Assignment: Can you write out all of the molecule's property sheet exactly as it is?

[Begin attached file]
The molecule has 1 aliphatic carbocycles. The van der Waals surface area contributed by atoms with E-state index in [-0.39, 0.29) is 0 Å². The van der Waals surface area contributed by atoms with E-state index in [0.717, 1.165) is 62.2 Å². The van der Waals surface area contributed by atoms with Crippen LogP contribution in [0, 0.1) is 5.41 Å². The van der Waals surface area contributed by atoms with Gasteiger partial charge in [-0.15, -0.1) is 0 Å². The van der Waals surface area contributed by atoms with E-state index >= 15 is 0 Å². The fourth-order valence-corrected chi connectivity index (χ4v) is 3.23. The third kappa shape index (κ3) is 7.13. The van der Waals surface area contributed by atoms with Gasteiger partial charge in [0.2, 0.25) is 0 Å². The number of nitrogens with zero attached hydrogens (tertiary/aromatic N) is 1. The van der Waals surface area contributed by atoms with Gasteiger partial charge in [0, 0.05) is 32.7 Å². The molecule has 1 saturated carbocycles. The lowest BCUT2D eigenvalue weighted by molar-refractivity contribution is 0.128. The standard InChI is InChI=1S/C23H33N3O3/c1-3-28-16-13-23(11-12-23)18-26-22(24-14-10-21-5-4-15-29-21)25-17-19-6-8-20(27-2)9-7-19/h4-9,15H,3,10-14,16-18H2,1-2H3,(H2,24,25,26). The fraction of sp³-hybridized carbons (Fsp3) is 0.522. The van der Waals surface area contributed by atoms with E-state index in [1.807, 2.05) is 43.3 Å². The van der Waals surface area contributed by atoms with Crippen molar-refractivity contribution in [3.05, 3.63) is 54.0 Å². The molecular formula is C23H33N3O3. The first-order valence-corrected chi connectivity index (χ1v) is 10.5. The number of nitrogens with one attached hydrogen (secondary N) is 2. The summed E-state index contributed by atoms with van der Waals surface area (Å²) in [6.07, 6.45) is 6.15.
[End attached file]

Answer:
The molecule has 1 aliphatic carbocycles. The van der Waals surface area contributed by atoms with E-state index in [-0.39, 0.29) is 0 Å². The van der Waals surface area contributed by atoms with E-state index in [0.717, 1.165) is 62.2 Å². The van der Waals surface area contributed by atoms with Crippen LogP contribution in [0, 0.1) is 5.41 Å². The van der Waals surface area contributed by atoms with Gasteiger partial charge in [-0.15, -0.1) is 0 Å². The van der Waals surface area contributed by atoms with E-state index >= 15 is 0 Å². The fourth-order valence-corrected chi connectivity index (χ4v) is 3.23. The third kappa shape index (κ3) is 7.13. The van der Waals surface area contributed by atoms with Gasteiger partial charge in [0.2, 0.25) is 0 Å². The number of nitrogens with zero attached hydrogens (tertiary/aromatic N) is 1. The van der Waals surface area contributed by atoms with Gasteiger partial charge in [0, 0.05) is 32.7 Å². The molecule has 1 saturated carbocycles. The lowest BCUT2D eigenvalue weighted by molar-refractivity contribution is 0.128. The standard InChI is InChI=1S/C23H33N3O3/c1-3-28-16-13-23(11-12-23)18-26-22(24-14-10-21-5-4-15-29-21)25-17-19-6-8-20(27-2)9-7-19/h4-9,15H,3,10-14,16-18H2,1-2H3,(H2,24,25,26). The fraction of sp³-hybridized carbons (Fsp3) is 0.522. The van der Waals surface area contributed by atoms with E-state index in [1.807, 2.05) is 43.3 Å². The van der Waals surface area contributed by atoms with Crippen molar-refractivity contribution in [3.05, 3.63) is 54.0 Å². The molecular formula is C23H33N3O3. The first-order valence-corrected chi connectivity index (χ1v) is 10.5. The number of nitrogens with one attached hydrogen (secondary N) is 2. The summed E-state index contributed by atoms with van der Waals surface area (Å²) in [6.07, 6.45) is 6.15.